The Point honored for dedication

Representatives of The Point, (l-r) Kellie Terry-Sepulveda, executive managing director; Maria Torres, president and COO of Place Matters; and Michael Glazebrook, chairperson of the board, are happy to receive the citywide honor from Place Matters. - Photo by Martha Cooper

The Point, an acclaimed community organization in Hunts Point, was honored on June 11 at the Municipal Art Society as a NYC Place that Matters. 

Founded by The Municipal Art Society and City Lore in 1998, the Place Matters Project fosters the conservation of New York City’s historically and culturally significant places.

These “places that matter” can be as diverse as local bakeries, hidden gardens, neighborhood sandlots and historic churches, all of which hold memories and anchor traditions for individuals and communities. 

The Point Community Development Corporation is a nonprofit organization 501c3 dedicated to youth development and the cultural and economic revitalization of the Hunts Point section of the South Bronx.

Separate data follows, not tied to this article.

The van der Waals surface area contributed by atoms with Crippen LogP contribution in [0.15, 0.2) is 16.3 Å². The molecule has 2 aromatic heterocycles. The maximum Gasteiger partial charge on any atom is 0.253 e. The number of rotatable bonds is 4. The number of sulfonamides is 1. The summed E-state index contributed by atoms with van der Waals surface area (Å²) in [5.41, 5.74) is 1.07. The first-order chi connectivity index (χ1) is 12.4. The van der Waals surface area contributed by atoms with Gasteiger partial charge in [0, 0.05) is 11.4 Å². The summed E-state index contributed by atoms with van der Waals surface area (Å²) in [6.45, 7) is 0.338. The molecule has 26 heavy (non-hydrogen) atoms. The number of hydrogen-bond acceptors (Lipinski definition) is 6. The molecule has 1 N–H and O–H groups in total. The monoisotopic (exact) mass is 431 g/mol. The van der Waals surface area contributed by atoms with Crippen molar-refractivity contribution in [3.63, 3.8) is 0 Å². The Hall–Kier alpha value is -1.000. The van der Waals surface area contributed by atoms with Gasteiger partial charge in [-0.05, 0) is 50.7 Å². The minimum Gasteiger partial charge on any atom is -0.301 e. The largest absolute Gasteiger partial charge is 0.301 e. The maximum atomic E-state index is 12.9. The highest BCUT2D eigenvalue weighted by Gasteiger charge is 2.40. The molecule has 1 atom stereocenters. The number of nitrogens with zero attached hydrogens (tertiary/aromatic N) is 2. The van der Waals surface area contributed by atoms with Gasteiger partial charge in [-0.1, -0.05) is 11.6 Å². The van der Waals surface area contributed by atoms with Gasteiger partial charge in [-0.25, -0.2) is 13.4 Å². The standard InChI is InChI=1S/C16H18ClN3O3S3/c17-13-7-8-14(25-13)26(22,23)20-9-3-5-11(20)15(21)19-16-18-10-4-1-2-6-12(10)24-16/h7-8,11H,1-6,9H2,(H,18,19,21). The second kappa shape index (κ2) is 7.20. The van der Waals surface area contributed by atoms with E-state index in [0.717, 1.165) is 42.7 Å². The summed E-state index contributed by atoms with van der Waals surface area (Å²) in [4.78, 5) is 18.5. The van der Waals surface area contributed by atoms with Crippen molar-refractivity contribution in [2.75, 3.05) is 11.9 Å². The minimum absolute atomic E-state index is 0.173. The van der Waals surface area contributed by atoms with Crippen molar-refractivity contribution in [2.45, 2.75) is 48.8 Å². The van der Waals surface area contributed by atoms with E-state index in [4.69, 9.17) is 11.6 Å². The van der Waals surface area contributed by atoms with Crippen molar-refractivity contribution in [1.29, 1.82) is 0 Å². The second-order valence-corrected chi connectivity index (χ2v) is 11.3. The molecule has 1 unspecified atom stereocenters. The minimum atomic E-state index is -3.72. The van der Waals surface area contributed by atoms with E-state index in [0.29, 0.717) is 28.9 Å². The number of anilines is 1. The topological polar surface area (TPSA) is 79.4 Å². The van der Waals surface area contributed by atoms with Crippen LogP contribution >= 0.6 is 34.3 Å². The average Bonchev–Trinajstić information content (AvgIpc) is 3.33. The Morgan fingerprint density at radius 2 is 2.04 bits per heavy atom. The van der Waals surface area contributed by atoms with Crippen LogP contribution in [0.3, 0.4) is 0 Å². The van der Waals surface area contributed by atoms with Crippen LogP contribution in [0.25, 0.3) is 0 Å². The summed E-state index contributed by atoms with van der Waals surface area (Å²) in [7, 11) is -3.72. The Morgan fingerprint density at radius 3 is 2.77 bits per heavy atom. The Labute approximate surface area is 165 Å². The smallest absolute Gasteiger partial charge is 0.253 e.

“For 10 years we’ve been asking New Yorkers about the places that make a difference in their lives,” Place Matters director Marci Reaven said.” Each place they chose has unique and wonderful qualities, yet also represents a way that places matter to us all.”

In 1994, Bronx residents Maria Torres, Paul Lipson, Steven Sapp, and Mildred Ruiz founded The Point to organize for comprehensive revitalization, and social and economic justice in the surrounding Hunts Point neighborhood.

Creatively re-used industrial buildings, one now designated a landmark, after-school programs, theater and dance troupes, photography and art programs, advocacy and planning initiatives, environmental justice efforts, and others, all thrive, as a result of The Point’s creativity, illustrating the positive role in the community that Place Matters recognizes. 

The advocacy work of Place Matters is no stranger to the south Bronx.

Casa Amadeo, on Prospect Avenue, the longest running Latin music store in the city, received help from the organization who successfully advocated for its listing to the National Register of Historic Places, a first time for a place associated with Puerto Rican migration. 

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